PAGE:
GLASS IN THE MUSEUM OF THE ALHAMBRA
Ms Isabel Cambil Campaña
The glass pieces on display in the Museum of the Alhambra include a selection of architectural glass from the Nasrid era. The term architectural glass refers to all kinds of glass used to close the apertures or window spaces in buildings. Little research has so far been done on this glass in that the only surviving example conserved in situ is the attractive ceiling of the Balcony of Lindaraja, recently restored by the Council of the Alhambra. However there are other glass pieces that tend to go unnoticed, such as the fragments dating from the Early Modern period at the entrance to the Hall of the Ship covering the three paneled windows. From the 16th century onwards as happened with the other decorative features in the palaces (plasterwork, tile work), the Alhambra’s glasswork also underwent a series of restorations and even transformations in response to both decay and changes in fashion or taste.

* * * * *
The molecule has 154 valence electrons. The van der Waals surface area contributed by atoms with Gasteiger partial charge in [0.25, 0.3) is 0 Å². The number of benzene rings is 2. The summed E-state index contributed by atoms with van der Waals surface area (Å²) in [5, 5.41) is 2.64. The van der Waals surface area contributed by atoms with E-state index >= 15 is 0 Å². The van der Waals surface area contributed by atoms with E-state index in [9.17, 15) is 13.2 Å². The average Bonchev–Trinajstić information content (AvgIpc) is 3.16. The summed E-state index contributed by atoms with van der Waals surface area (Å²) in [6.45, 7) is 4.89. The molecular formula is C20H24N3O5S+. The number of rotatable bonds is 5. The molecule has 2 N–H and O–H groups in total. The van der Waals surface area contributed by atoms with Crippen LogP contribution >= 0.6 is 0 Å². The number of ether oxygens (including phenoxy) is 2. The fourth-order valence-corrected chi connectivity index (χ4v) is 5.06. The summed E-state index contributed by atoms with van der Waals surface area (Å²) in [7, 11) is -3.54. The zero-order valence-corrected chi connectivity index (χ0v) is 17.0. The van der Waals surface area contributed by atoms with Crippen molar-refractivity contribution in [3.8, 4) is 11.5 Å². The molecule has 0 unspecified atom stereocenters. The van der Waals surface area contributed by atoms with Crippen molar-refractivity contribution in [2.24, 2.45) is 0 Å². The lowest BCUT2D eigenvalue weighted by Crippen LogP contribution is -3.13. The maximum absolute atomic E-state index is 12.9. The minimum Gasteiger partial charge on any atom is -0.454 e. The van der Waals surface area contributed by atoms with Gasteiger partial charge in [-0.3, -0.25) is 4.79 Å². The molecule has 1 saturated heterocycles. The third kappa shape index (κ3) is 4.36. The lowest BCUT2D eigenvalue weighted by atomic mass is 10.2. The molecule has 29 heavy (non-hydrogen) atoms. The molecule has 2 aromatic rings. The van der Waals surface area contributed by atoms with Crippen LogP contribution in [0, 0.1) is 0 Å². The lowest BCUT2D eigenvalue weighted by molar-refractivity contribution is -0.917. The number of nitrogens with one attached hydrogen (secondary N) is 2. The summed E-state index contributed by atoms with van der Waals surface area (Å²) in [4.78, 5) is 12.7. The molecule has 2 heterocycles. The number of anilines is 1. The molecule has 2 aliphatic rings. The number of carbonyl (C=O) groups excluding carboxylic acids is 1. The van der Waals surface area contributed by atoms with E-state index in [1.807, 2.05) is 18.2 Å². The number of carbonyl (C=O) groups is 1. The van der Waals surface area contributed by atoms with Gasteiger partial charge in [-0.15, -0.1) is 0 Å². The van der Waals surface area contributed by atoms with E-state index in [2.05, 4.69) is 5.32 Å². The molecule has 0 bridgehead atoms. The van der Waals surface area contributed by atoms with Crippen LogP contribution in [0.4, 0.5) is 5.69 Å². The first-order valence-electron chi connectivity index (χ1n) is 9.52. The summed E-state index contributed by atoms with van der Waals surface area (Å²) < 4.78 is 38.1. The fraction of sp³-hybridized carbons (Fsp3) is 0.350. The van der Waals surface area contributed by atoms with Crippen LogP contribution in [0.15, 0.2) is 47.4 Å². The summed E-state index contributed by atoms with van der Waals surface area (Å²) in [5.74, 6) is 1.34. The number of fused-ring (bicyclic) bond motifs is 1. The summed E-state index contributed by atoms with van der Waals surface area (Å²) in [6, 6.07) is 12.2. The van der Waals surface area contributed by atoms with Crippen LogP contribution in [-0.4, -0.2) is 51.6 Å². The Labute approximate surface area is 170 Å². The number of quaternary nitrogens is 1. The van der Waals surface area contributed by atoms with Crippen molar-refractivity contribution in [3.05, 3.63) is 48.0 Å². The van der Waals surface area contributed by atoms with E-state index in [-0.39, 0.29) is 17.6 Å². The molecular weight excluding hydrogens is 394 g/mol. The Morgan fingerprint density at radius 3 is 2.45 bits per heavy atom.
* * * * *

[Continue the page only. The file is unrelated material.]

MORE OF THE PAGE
Some fragments of these glass pieces from the Early Modern period survive in the museum collection. The Alhambra archives also contain documents about glasswork, which detail the works of important master glaziers who worked in the monument from the 16th century onwards.
In the reconstructions of other materials carried out since the time of the first Christian rulers of the Alhambra, King Ferdinand and Queen Isabella, a series of “restoration” jobs have been performed. These sought to conserve the work carried out in the Nasrid era respecting the original to a greater or lesser extent. However in the case of glass pieces there has been no continuity between the work carried out in the Nasrid era and subsequent restoration and replacement.
This talk will be transmitted live on the Periscope application for smartphones and tablets on 28 November
Time: Saturdays at 12 o’clock
Place: Room VII, Museum of the Alhambra, Palace of Charles V.